PV Ramping in a Distributed Generation Environment: A Study Using Solar Measurements; Preprint

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Variability in Photovoltaic (PV) generation resulting from variability in the solar radiation over the PV arrays is a topic of continuing concern for those involved with integrating renewables onto existing electrical grids. The island of Lanai, Hawaii is an extreme example of the challenges that integrators will face due to the fact that it is a small standalone grid. One way to study this problem is to take high-resolution solar measurements in multiple locations and model simultaneous PV production for various sizes at those locations. The National Renewable Energy Laboratory (NREL) collected high-resolution solar data at four locations on the ... continued below

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5 p.

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Sengupta, M. & Keller, J. June 1, 2012.

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Description

Variability in Photovoltaic (PV) generation resulting from variability in the solar radiation over the PV arrays is a topic of continuing concern for those involved with integrating renewables onto existing electrical grids. The island of Lanai, Hawaii is an extreme example of the challenges that integrators will face due to the fact that it is a small standalone grid. One way to study this problem is to take high-resolution solar measurements in multiple locations and model simultaneous PV production for various sizes at those locations. The National Renewable Energy Laboratory (NREL) collected high-resolution solar data at four locations on the island where proposed PV plants will be deployed in the near future. This data set provides unique insight into how the solar radiation may vary between points that are proximal in distance, but diverse in weather, due to the formation of orographic clouds in the center of the island. Using information about each proposed PV plant size, power output was created at high resolution. The team analyzed this output to understand power production ramps at individual locations and the effects of aggregating the production from all four locations. Hawaii is a unique environment, with extremely variable events occurring on a daily basis. This study provided an excellent opportunity for understanding potential worst-case scenarios for PV ramping. This paper provides an introduction to the datasets that NREL collected over a year and a comprehensive analysis of PV variability in a distributed generation scenario.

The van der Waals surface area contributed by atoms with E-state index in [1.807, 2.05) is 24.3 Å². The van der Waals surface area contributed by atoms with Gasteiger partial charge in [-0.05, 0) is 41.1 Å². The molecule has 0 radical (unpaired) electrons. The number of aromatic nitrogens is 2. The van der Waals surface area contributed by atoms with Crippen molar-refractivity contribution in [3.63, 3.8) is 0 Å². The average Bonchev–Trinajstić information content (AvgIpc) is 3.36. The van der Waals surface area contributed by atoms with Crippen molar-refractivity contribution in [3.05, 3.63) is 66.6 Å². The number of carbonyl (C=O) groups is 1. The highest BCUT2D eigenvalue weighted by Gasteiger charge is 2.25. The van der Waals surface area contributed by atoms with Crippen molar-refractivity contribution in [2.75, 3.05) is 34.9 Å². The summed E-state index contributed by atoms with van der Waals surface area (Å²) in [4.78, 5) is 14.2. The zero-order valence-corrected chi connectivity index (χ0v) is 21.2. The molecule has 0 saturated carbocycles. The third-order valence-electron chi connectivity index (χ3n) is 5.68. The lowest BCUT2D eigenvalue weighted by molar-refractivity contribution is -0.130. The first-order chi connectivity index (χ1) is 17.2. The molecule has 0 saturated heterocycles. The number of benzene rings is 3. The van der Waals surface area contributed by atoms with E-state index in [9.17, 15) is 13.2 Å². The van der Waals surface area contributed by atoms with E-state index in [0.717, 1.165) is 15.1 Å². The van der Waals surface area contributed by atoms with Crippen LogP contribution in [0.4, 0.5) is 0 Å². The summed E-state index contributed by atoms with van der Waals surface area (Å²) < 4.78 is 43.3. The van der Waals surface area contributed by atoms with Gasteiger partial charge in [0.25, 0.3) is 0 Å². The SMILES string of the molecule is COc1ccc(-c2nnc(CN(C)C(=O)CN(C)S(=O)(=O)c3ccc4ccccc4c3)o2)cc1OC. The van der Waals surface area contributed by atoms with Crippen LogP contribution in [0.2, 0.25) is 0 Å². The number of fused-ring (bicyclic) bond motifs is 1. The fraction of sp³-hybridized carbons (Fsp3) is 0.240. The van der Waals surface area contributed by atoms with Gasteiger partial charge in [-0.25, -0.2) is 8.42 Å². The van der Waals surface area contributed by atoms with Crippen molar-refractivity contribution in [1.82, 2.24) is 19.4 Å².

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5 p.

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  • Presented at the 2012 IEEE Photovoltaic Specialists Conference, 3-8 June 2012, Austin, Texas

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  • Report No.: NREL/CP-5500-54141
  • Grant Number: AC36-08GO28308
  • Office of Scientific & Technical Information Report Number: 1051895
  • Archival Resource Key: ark:/67531/metadc838657

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  • June 1, 2012

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  • May 19, 2016, 9:45 a.m.

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  • April 6, 2017, 12:45 p.m.

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Sengupta, M. & Keller, J. PV Ramping in a Distributed Generation Environment: A Study Using Solar Measurements; Preprint, article, June 1, 2012; Golden, Colorado. (digital.library.unt.edu/ark:/67531/metadc838657/: accessed August 20, 2017), University of North Texas Libraries, Digital Library, digital.library.unt.edu; crediting UNT Libraries Government Documents Department.